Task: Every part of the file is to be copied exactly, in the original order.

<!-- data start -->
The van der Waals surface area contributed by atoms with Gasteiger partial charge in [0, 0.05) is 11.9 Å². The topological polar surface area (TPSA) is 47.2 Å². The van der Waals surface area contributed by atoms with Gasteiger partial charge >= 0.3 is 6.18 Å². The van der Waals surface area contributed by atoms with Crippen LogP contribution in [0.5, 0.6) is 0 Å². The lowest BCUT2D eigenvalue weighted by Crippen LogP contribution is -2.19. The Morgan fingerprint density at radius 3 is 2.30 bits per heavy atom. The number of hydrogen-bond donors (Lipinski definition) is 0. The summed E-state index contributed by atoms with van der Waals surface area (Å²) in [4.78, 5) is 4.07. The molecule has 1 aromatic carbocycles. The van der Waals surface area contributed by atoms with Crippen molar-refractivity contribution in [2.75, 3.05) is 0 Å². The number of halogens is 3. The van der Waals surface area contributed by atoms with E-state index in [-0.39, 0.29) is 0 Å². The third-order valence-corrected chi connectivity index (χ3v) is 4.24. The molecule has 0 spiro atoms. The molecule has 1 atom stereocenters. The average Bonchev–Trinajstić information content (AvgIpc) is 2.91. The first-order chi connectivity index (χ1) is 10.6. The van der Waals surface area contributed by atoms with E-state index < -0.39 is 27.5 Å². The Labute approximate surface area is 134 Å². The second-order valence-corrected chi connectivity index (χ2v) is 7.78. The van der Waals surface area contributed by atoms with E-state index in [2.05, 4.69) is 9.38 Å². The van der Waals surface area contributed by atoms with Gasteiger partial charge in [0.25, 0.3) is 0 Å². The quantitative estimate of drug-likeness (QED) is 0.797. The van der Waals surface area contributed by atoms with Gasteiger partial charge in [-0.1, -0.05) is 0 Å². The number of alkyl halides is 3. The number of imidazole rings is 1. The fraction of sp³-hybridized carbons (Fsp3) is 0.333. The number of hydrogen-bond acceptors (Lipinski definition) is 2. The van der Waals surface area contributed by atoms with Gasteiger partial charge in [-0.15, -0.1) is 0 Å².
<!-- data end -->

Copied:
The van der Waals surface area contributed by atoms with Gasteiger partial charge in [0, 0.05) is 11.9 Å². The topological polar surface area (TPSA) is 47.2 Å². The van der Waals surface area contributed by atoms with Gasteiger partial charge >= 0.3 is 6.18 Å². The van der Waals surface area contributed by atoms with Crippen LogP contribution in [0.5, 0.6) is 0 Å². The lowest BCUT2D eigenvalue weighted by Crippen LogP contribution is -2.19. The Morgan fingerprint density at radius 3 is 2.30 bits per heavy atom. The number of hydrogen-bond donors (Lipinski definition) is 0. The summed E-state index contributed by atoms with van der Waals surface area (Å²) in [4.78, 5) is 4.07. The molecule has 1 aromatic carbocycles. The van der Waals surface area contributed by atoms with Crippen molar-refractivity contribution in [2.75, 3.05) is 0 Å². The number of halogens is 3. The van der Waals surface area contributed by atoms with E-state index in [-0.39, 0.29) is 0 Å². The third-order valence-corrected chi connectivity index (χ3v) is 4.24. The molecule has 0 spiro atoms. The molecule has 1 atom stereocenters. The average Bonchev–Trinajstić information content (AvgIpc) is 2.91. The first-order chi connectivity index (χ1) is 10.6. The van der Waals surface area contributed by atoms with E-state index < -0.39 is 27.5 Å². The Labute approximate surface area is 134 Å². The second-order valence-corrected chi connectivity index (χ2v) is 7.78. The van der Waals surface area contributed by atoms with E-state index in [2.05, 4.69) is 9.38 Å². The van der Waals surface area contributed by atoms with Gasteiger partial charge in [0.25, 0.3) is 0 Å². The quantitative estimate of drug-likeness (QED) is 0.797. The van der Waals surface area contributed by atoms with Gasteiger partial charge in [-0.1, -0.05) is 0 Å². The number of alkyl halides is 3. The number of imidazole rings is 1. The fraction of sp³-hybridized carbons (Fsp3) is 0.333. The number of hydrogen-bond acceptors (Lipinski definition) is 2. The van der Waals surface area contributed by atoms with Gasteiger partial charge in [-0.15, -0.1) is 0 Å².